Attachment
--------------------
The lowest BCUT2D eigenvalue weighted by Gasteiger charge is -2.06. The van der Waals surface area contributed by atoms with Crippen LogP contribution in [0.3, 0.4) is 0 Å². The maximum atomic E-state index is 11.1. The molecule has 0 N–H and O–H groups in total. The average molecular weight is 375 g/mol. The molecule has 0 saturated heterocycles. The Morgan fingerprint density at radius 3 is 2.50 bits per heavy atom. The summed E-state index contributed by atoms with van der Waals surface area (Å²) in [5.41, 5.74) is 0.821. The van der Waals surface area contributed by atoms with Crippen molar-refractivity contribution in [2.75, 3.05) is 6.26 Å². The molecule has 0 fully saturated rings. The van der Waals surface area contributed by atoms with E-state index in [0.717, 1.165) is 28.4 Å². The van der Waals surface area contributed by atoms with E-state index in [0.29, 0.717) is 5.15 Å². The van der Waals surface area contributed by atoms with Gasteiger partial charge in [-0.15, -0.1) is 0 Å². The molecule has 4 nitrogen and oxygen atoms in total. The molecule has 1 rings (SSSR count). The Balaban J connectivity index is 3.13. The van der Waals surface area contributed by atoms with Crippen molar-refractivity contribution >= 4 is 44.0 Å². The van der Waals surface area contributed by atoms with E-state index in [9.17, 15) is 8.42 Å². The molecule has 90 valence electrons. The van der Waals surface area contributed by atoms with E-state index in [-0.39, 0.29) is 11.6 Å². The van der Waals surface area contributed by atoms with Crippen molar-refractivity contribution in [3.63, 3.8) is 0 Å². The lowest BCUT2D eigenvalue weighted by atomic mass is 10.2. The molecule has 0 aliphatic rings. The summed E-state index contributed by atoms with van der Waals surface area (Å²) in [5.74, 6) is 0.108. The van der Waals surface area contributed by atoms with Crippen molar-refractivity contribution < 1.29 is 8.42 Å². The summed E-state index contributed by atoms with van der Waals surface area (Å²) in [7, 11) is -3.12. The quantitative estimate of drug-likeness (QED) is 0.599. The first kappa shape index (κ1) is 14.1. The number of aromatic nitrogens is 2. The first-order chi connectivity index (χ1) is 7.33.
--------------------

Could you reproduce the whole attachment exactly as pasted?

The lowest BCUT2D eigenvalue weighted by Gasteiger charge is -2.06. The van der Waals surface area contributed by atoms with Crippen LogP contribution in [0.3, 0.4) is 0 Å². The maximum atomic E-state index is 11.1. The molecule has 0 N–H and O–H groups in total. The average molecular weight is 375 g/mol. The molecule has 0 saturated heterocycles. The Morgan fingerprint density at radius 3 is 2.50 bits per heavy atom. The summed E-state index contributed by atoms with van der Waals surface area (Å²) in [5.41, 5.74) is 0.821. The van der Waals surface area contributed by atoms with Crippen molar-refractivity contribution in [2.75, 3.05) is 6.26 Å². The molecule has 0 fully saturated rings. The van der Waals surface area contributed by atoms with E-state index in [0.717, 1.165) is 28.4 Å². The van der Waals surface area contributed by atoms with E-state index in [0.29, 0.717) is 5.15 Å². The van der Waals surface area contributed by atoms with Gasteiger partial charge in [-0.15, -0.1) is 0 Å². The molecule has 4 nitrogen and oxygen atoms in total. The molecule has 1 rings (SSSR count). The Balaban J connectivity index is 3.13. The van der Waals surface area contributed by atoms with Crippen molar-refractivity contribution >= 4 is 44.0 Å². The van der Waals surface area contributed by atoms with E-state index in [9.17, 15) is 8.42 Å². The molecule has 90 valence electrons. The van der Waals surface area contributed by atoms with E-state index in [-0.39, 0.29) is 11.6 Å². The van der Waals surface area contributed by atoms with Crippen molar-refractivity contribution in [3.63, 3.8) is 0 Å². The lowest BCUT2D eigenvalue weighted by atomic mass is 10.2. The molecule has 0 aliphatic rings. The summed E-state index contributed by atoms with van der Waals surface area (Å²) in [5.74, 6) is 0.108. The van der Waals surface area contributed by atoms with Crippen molar-refractivity contribution < 1.29 is 8.42 Å². The summed E-state index contributed by atoms with van der Waals surface area (Å²) in [7, 11) is -3.12. The quantitative estimate of drug-likeness (QED) is 0.599. The first kappa shape index (κ1) is 14.1. The number of aromatic nitrogens is 2. The first-order chi connectivity index (χ1) is 7.33.